"She was someone I truly admired," said Laura Roberts, a Texas psychologist who interned with her in Baltimore and was one of the few friends who agreed to be interviewed. "This criminal's got to be good. This was an intelligent woman, with warm, loving relationships. This was not a desperate, needy person."
Or so it seemed.
Feil was born at Fort Belvoir, the youngest of four girls, although co-workers said she told them she was an only child and a daddy's girl. Her father, Army Col. Frederick Feil, was a tyrannical alcoholic. Every week, he made the girls clean their rooms, then tier their bureau drawers and stand at attention while he inspected their fingernails and toenails.
He repeatedly humiliated and belittled his wife, Victorine, in public, according to a lengthy divorce filing that Feil kept in her office. He frequently called her incompetent and a nitwit. She said she suffered through the abuse for years because he had inherited wealth.
The daughters lived in fear of his outbursts, but Elizabeth "danced and danced" to win his approval, she later wrote in a journal now in the hands of the Maryland State Police. In her favorite picture from her childhood, her three sisters are sitting in the bathtub sticking their tongues out at her, not letting her in.
"I'm still trying to get in. I've been trying my whole life," she wrote.
After her father retired from the Army, the family settled into a big house with an elevator on Philadelphia's affluent Main Line. But divorce followed in 1969, and afterward, Victorine moved her daughters into a small apartment.
"The damage done to our children can never now be undone," she wrote in her divorce papers.
That summer, Elizabeth Feil stuffed herself with french fries and began a lifelong battle with her weight.
"Betsy always resented the fact that no one stopped her," said her husband, Glenn Bosshard.
She studied marine biology at the University of Colorado and later American University before deciding on psychology and finally getting a degree from the University of Pennsylvania in 1982. Accepted into Catholic University's graduate psychology program, she took nearly 12 years to complete her dissertation. She graduated in May 1996, and professors remember her as an average student.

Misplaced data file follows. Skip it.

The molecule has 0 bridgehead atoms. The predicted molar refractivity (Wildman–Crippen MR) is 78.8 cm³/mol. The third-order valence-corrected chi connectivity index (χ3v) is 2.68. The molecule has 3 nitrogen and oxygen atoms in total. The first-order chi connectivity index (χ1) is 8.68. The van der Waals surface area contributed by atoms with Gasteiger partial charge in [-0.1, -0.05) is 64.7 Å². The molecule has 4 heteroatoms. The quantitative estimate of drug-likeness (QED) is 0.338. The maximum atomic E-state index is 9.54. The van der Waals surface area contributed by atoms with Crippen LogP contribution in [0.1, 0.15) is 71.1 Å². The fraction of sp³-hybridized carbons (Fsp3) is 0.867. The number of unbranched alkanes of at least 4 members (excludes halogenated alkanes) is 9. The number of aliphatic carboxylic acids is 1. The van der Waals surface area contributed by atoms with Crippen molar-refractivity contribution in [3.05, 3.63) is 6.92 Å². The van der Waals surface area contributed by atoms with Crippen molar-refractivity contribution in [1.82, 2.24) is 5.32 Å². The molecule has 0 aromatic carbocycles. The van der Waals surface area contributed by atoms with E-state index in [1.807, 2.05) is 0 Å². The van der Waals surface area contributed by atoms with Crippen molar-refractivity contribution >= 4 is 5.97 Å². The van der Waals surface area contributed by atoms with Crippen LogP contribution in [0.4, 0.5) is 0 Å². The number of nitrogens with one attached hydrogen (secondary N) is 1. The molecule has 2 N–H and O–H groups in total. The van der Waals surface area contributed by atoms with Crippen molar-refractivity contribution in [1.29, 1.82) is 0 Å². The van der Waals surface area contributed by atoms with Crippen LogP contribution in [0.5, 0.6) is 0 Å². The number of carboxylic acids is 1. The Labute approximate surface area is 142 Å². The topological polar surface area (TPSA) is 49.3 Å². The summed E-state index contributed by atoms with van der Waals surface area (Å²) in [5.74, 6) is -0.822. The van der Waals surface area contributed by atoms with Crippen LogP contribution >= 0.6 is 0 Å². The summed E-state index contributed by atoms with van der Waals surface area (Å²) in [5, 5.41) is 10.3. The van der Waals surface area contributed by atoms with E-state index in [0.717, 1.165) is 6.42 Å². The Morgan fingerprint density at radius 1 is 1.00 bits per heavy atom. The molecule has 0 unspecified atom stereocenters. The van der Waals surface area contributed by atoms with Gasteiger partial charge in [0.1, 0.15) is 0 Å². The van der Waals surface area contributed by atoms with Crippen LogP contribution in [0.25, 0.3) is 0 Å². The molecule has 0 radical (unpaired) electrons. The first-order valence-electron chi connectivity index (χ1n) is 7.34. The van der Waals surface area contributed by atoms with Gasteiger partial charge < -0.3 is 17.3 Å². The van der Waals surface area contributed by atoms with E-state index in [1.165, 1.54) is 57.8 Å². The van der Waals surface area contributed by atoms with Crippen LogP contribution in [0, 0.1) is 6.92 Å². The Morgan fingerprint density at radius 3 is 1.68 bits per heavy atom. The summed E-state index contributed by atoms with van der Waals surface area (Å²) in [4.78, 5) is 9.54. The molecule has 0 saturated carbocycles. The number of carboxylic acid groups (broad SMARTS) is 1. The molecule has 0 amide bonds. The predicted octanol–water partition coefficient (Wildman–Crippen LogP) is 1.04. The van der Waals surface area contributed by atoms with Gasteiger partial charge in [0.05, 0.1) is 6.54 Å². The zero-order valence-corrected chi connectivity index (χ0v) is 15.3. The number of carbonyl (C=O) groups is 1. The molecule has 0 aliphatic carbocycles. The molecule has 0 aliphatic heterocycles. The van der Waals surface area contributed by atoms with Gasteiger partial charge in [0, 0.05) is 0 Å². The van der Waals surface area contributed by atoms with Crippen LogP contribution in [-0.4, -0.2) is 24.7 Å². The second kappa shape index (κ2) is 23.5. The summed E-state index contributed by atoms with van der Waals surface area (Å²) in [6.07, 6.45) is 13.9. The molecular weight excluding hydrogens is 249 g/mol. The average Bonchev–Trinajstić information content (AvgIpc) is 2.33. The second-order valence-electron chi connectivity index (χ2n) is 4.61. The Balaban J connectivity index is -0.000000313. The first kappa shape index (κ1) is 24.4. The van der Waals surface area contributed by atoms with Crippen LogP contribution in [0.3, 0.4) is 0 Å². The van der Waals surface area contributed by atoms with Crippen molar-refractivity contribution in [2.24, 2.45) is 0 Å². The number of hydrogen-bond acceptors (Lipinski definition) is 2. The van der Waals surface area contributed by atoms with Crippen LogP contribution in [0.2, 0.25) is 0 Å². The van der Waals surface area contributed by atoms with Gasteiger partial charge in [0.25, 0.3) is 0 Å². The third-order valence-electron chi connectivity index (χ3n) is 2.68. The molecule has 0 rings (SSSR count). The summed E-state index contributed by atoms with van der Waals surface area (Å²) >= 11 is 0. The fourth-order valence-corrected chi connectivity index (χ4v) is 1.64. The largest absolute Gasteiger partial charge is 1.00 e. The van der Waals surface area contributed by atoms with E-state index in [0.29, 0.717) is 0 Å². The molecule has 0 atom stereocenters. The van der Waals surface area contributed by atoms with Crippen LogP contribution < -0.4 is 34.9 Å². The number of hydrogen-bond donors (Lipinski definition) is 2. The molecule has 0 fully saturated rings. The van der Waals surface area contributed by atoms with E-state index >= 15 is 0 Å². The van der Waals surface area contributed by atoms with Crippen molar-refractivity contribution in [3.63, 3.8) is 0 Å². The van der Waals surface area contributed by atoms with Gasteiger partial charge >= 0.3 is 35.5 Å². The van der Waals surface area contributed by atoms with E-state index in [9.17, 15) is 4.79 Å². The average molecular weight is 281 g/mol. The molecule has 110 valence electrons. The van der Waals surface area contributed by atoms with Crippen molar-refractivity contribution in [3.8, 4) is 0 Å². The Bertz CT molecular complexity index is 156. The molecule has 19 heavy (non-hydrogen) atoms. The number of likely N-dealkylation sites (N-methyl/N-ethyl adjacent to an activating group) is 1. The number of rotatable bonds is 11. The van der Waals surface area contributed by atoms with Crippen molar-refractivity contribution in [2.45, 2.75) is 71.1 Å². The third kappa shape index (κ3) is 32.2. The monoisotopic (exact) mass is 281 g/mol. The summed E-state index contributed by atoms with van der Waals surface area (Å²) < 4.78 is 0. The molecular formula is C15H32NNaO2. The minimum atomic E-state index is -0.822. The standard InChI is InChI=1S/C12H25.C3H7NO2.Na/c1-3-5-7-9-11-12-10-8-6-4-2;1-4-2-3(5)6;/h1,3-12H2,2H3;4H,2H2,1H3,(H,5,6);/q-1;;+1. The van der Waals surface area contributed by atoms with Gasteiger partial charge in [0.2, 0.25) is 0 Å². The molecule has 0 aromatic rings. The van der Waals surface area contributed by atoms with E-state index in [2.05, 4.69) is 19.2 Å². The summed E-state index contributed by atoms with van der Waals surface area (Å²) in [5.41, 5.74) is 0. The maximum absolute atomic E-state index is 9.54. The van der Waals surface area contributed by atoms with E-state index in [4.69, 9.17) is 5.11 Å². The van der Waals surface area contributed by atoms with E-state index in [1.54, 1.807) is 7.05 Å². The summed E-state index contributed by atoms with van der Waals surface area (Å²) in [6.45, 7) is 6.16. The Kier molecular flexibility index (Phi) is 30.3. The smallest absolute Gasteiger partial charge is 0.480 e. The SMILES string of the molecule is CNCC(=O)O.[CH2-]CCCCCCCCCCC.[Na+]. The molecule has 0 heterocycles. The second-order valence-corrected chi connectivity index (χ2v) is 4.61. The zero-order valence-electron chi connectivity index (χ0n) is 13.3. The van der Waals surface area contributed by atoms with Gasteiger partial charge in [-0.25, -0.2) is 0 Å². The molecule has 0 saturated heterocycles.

"We monitor everyone closely. Every hour of their clinical work is taped, listened to, gone over," said Richard Youniss, a former psychology professor. "We screen out those who don't fit the mold of clinical psychologist, because they're dealing with people's lives. There was no indication of any troubles brewing."
But if Feil appeared calm and professional to the world, inside, she was struggling. She spilled her emotional distress onto the pages of personal journals she maintained for periods of her adult life.
Feil writes of feeling lonely, depressed, misunderstood and unloved. She yearns for love. For a man who will complete her. To be special. Yet the journals reflect that she is filled with self-loathing. A therapist at the time called her masochistic.
In a self-evaluation for a psychology internship at a substance-abuse program in Baltimore, she wrote: "With some clients, I have found it difficult to maintain the role of professional when they are pulling for more `friendly' interactions."
Indeed, it is not unheard-of for psychologists to get too close to or fall in love with their clients. Nor is it the first time a seemingly well-adjusted professional woman or housewife has been seduced by a con man who knows how to manipulate a weakness, how to flatter.